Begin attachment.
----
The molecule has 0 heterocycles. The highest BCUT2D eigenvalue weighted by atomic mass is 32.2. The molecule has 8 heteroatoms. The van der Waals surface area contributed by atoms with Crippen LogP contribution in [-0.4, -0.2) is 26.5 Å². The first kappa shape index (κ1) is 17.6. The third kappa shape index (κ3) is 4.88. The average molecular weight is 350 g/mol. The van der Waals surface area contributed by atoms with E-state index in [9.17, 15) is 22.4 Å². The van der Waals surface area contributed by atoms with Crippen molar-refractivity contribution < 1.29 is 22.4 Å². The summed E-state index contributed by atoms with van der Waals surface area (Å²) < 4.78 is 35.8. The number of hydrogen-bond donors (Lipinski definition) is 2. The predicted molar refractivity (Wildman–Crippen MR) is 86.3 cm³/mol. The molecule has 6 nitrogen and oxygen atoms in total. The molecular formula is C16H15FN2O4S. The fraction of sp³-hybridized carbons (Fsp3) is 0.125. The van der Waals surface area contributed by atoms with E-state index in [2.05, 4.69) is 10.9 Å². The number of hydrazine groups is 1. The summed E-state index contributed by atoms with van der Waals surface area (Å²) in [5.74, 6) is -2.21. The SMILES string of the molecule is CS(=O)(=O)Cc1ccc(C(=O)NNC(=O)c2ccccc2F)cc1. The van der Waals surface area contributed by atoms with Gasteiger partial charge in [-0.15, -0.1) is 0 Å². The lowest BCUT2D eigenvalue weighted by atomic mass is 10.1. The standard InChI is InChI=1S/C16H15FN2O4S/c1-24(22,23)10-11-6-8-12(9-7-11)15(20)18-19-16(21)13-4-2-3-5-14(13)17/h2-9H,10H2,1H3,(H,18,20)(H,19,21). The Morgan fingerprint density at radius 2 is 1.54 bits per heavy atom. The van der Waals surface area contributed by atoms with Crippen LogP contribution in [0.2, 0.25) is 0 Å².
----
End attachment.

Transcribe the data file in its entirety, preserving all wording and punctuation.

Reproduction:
The molecule has 0 heterocycles. The highest BCUT2D eigenvalue weighted by atomic mass is 32.2. The molecule has 8 heteroatoms. The van der Waals surface area contributed by atoms with Crippen LogP contribution in [-0.4, -0.2) is 26.5 Å². The first kappa shape index (κ1) is 17.6. The third kappa shape index (κ3) is 4.88. The average molecular weight is 350 g/mol. The van der Waals surface area contributed by atoms with E-state index in [9.17, 15) is 22.4 Å². The van der Waals surface area contributed by atoms with Crippen molar-refractivity contribution < 1.29 is 22.4 Å². The summed E-state index contributed by atoms with van der Waals surface area (Å²) < 4.78 is 35.8. The number of hydrogen-bond donors (Lipinski definition) is 2. The predicted molar refractivity (Wildman–Crippen MR) is 86.3 cm³/mol. The molecule has 6 nitrogen and oxygen atoms in total. The molecular formula is C16H15FN2O4S. The fraction of sp³-hybridized carbons (Fsp3) is 0.125. The van der Waals surface area contributed by atoms with E-state index in [2.05, 4.69) is 10.9 Å². The number of hydrazine groups is 1. The summed E-state index contributed by atoms with van der Waals surface area (Å²) in [5.74, 6) is -2.21. The SMILES string of the molecule is CS(=O)(=O)Cc1ccc(C(=O)NNC(=O)c2ccccc2F)cc1. The van der Waals surface area contributed by atoms with Gasteiger partial charge in [-0.15, -0.1) is 0 Å². The lowest BCUT2D eigenvalue weighted by atomic mass is 10.1. The standard InChI is InChI=1S/C16H15FN2O4S/c1-24(22,23)10-11-6-8-12(9-7-11)15(20)18-19-16(21)13-4-2-3-5-14(13)17/h2-9H,10H2,1H3,(H,18,20)(H,19,21). The Morgan fingerprint density at radius 2 is 1.54 bits per heavy atom. The van der Waals surface area contributed by atoms with Crippen LogP contribution in [0.2, 0.25) is 0 Å².